SINGAPORE – Marine fuel sales in Singapore hit a 12-month high in October as more vessels called at the world’s largest bunkering hub to refuel, taking advantage of lower prices.
Sales rose to 4.25 million tonnes, an increase of more than 7 per cent compared with the previous month, according to data released by the Maritime and Port Authority of Singapore (MPA) on Sunday.
A total of 3,431 vessels called specifically to load bunker fuel in the Republic, an increase of nearly 9 per cent compared with September, and the highest number of vessels since April 2021.
Mr Yaw Yan Chong, director of oil research at Refinitiv, a unit of the London Stock Exchange Group, said aggressive selling by suppliers looking to clear inventories due to high financing costs resulted in attractive bunker prices for shipowners.
“The cost of financing inventories sitting in storage is getting more expensive, and traders do not want to keep rolling these costs from one month to the next, especially in an uncertain interest rate environment where we have seen frequent upward adjustments.
“Traders would rather sell as much as they can and limit the carry-on costs over,” said Mr Yaw.
He added: “There is also the element of the end-of-year closing of trading books, and unconsumed inventories are accounted as cost for traders. They do not want to carry this cost into their end-of-year P&L (profit and loss).”
Contributing to the expanded sales was the increase in marine fuels containing higher sulphur. MPA data showed that sales for the most commonly sought after high-sulphur marine fuel grade rose by nearly 18 per cent in October, compared with September, to 1.31 million tonnes.
A senior marine fuels trading manager at a large private trading firm, who declined to be named as he was not authorised to speak on behalf of his company, said the jump in sales of high-sulphur bunker fuel was likely due to the increase in cheap Russian fuel oil that had been indirectly finding its way into Singapore.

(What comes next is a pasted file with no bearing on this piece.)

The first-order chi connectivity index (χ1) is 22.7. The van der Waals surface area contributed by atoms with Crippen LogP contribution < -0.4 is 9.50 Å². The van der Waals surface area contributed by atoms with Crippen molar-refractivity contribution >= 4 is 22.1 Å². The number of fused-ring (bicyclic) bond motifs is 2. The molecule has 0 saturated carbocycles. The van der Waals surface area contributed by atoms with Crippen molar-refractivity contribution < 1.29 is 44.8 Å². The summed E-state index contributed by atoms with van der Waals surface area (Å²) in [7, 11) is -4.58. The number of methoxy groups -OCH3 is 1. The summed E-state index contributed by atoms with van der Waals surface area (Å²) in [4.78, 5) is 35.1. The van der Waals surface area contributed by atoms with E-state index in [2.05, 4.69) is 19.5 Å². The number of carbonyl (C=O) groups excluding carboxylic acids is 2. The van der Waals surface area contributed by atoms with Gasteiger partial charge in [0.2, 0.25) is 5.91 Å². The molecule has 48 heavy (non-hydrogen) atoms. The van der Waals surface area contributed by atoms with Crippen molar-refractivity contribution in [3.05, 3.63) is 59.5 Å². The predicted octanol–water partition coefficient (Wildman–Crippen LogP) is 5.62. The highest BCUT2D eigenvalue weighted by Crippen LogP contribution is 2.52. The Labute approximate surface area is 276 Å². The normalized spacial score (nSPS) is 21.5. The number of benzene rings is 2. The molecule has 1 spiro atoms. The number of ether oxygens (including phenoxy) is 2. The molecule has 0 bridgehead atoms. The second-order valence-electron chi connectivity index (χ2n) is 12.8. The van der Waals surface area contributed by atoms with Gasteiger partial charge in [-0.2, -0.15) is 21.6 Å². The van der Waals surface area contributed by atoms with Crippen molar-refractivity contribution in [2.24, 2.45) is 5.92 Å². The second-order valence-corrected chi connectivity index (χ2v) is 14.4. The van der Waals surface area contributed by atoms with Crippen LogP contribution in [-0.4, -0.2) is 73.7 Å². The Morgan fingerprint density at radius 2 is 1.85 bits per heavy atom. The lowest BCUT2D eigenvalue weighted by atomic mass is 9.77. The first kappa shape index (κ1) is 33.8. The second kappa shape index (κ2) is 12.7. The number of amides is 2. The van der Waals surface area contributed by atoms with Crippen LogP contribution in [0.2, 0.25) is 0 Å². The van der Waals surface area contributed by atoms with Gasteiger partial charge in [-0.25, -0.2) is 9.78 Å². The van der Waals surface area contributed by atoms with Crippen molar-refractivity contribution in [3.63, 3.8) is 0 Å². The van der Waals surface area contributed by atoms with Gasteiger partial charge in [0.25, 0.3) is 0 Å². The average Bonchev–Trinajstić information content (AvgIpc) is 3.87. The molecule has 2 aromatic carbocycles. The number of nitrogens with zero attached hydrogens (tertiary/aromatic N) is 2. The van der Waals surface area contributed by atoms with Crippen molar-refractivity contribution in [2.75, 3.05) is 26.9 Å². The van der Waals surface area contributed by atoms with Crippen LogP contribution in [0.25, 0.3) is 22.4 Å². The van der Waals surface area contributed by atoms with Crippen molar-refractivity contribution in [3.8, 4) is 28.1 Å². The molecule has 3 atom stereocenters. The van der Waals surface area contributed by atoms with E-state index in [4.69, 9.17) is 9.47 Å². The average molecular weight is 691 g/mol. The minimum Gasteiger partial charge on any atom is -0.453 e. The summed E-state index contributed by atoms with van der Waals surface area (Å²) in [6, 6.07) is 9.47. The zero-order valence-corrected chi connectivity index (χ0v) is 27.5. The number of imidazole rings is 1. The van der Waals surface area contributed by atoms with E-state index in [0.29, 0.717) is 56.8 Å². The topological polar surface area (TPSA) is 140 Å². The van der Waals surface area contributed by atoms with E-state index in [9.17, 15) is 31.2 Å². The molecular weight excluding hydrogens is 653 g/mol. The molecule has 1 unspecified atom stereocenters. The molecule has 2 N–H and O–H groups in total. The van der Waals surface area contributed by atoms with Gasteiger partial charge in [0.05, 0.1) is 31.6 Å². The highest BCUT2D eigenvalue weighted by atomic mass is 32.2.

“Prices for high-sulphur bunkers are competitive also because there are traders blending cheap Russian components, which allows suppliers to offer good value to shipowners. This is definitely a factor for the big jump we see,” he said.
Refinitiv data for October showed that about 80 per cent of the fuel oil originating from Western sources that landed in Asia was made up of barrels from Russia.
“Most of this oil ends up going into floating storage tankers in southern Malaysia – and, to a lesser extent, Indonesia. The oil gets blended to on-specification high-sulphur bunkers, and is then either sold to shipowners via barges outside Singapore, or the finished product is shipped to commercial storage facilities in Singapore,” said Mr Yaw.
“There is no restriction on Russian oil flows into Singapore. I think that any restriction will be coming from commercial storage operators, who may be exercising caution over receiving and storing Russian oil in their tanks.”
Mr Yaw said he expects to see the trend continue in the lead-up to the Russian oil embargo, which is due to go into effect in December for crude and then in February for petroleum products.
Mr Roslan Khasawneh, a senior analyst at data analytics firm Vortexa, said a growing share of Russian residual fuel exports has been accumulating at deepwater anchorages just off Singapore in Malaysia.
This has helped push floating inventories of high-sulphur fuel oil in the area to about 1.4 million tonnes in mid-October – their highest since records began at the start of 2020.
Mr Khasawneh said high-sulphur fuel oil is typically used by ships with pollution-reduction equipment known as scrubbers.
Global regulations that came into effect at the start of 2020 forced the shipping industry to limit sulphur content in marine fuels to 0.5 per cent, from 3.5 per cent previously – unless they are equipped with scrubbers – in an effort to minimise emissions of the gas, which is harmful to humans and the environment.